New Annual? Don’t you mean New Year? In this case, annual may be the best word. The most common definitions of annual are something that is recurring yearly or related to something determined by a year. For example, we could talk about an annual physical checkup with the doctor or the annual task of doing our taxes. Maybe we should consider an annual meeting with our employees.
At Michigan State University Extension, we believe that involving employees in the business is a good way to develop their loyalty and improve their engagement and thus, productivity. We think that there is a place for an annual meeting with employees, not as a replacement for regular meetings that you have throughout the year, but in addition. This is not to evaluate employees because employee evaluation should be done more frequently and closer to the actions for which feedback is important.
We suggest that there are four primary things that could be accomplished in an annual meeting with employees:
1. Evaluate the business. We believe that employees can and should be told some measures of the farm business, particularly as it relates to labor. Here are some suggested measures, but talk with your lender, accountant or others to consider other measures that are meaningful and that should be tracked.
- Labor hours per cow or per acre
- Hundredweight (cwt.) of milk or lbs. of meat produced per hour of labor
- Number of months out of 12 that farm met its goal for something like SCC, calf mortality, or other measure.
- Lbs. of components (fat and protein) produced per cow, per day.
- Some measure of component efficiency (lbs. of components per lb. of dry matter intake or lbs. of components per dollar of daily ration cost.
- Value of milk sold per hour of labor.
There may be other measures that are business-wide and can be kept on an annual basis and shared with employees that are an important indicator of how the business is doing.
2. Set goals for the New Year. In having measures that you track and share, there is also the opportunity and the responsibility to set goals for each measure for the coming year. It may be that you don’t know what the goal should be for a measure, for example, what is the ideal amount of milk produced per labor hour?
Have employees help set the level that should be achieved. Keep them updated on that throughout the year. Having them help determine what level they should help achieve, will involve them in reaching the goal. It won’t be “the boss’s” goal, it will be “our” goal.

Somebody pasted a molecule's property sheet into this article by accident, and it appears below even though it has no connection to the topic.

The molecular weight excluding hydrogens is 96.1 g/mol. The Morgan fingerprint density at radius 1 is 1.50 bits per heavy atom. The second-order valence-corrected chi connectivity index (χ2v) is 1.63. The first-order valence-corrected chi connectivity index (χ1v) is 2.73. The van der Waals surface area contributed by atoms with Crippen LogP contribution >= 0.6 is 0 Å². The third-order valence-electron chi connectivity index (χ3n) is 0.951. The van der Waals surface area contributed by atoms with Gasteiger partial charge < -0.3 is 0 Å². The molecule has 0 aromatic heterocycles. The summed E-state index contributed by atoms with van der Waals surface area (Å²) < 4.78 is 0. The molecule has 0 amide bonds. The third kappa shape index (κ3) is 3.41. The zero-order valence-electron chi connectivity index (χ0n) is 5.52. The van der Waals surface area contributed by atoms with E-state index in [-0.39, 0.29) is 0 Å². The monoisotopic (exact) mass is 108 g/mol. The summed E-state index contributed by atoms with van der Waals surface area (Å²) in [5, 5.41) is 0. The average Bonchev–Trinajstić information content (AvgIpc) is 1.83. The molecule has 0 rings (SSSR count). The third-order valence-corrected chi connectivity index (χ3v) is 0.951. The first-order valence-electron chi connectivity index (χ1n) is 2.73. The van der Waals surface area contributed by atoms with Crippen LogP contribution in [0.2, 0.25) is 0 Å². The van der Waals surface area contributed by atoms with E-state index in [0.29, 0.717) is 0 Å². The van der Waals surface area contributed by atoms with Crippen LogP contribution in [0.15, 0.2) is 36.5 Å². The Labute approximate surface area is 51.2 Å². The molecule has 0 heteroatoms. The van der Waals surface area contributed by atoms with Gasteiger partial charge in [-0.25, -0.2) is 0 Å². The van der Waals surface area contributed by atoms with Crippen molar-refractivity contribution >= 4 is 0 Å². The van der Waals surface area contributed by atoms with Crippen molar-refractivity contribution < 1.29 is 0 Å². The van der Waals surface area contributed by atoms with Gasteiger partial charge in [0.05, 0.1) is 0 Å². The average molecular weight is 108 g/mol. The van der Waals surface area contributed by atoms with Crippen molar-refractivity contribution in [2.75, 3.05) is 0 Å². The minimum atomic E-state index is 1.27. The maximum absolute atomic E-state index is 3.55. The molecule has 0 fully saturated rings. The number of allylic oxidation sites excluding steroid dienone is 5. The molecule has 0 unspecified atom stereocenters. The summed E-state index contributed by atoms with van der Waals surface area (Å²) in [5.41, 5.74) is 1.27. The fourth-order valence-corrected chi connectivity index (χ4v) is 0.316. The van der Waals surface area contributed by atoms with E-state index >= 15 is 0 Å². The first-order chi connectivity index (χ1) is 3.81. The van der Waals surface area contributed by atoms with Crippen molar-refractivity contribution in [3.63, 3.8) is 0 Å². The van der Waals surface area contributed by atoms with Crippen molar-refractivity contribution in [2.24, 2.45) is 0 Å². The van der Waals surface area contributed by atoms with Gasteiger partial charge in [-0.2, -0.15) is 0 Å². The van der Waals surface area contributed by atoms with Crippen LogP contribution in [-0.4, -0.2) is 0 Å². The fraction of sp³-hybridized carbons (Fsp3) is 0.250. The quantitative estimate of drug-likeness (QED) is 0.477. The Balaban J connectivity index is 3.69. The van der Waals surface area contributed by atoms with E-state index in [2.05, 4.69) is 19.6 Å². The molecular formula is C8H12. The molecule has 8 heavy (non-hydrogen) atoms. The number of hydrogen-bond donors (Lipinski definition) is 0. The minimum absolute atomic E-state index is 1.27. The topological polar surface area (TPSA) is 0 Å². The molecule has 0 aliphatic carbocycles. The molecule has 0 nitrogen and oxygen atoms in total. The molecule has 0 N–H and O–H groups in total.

3. Identify needs and opportunities. Ask your employees to list things that need repaired, re-done or replaced. You may already know most of these, but it will be good to know what your employees see as high priorities. Certainly, it is time to be realistic with employees and let them know that as a result of commodity prices that only one (or whatever that number is) project is likely to get done, and yet, it is good to keep others in mind.
Also, identify needs with which your employees can help. It may be that you anticipate that you will need to hire 10 employees throughout the year. Let employees know that you would appreciate referrals of good people who share the values of your operation.
4. Thank employees. Maybe you have already thanked employees, but is that something that can be done too often? Thank them in the context of the goals the business achieved and tell them that achieving all the goals will take a team effort of everyone working together.
Consider an annual meeting for your business. It doesn’t have to be on any certain date, but probably should be within the month after the year you are measuring (calendar year or other). As much as possible, it should involve all employees, which can be very difficult to do. Consider creative ways to come as close to that as possible. The most important outcome of an annual meeting with employees is team effort. That outcome is well worth the cost of doing it.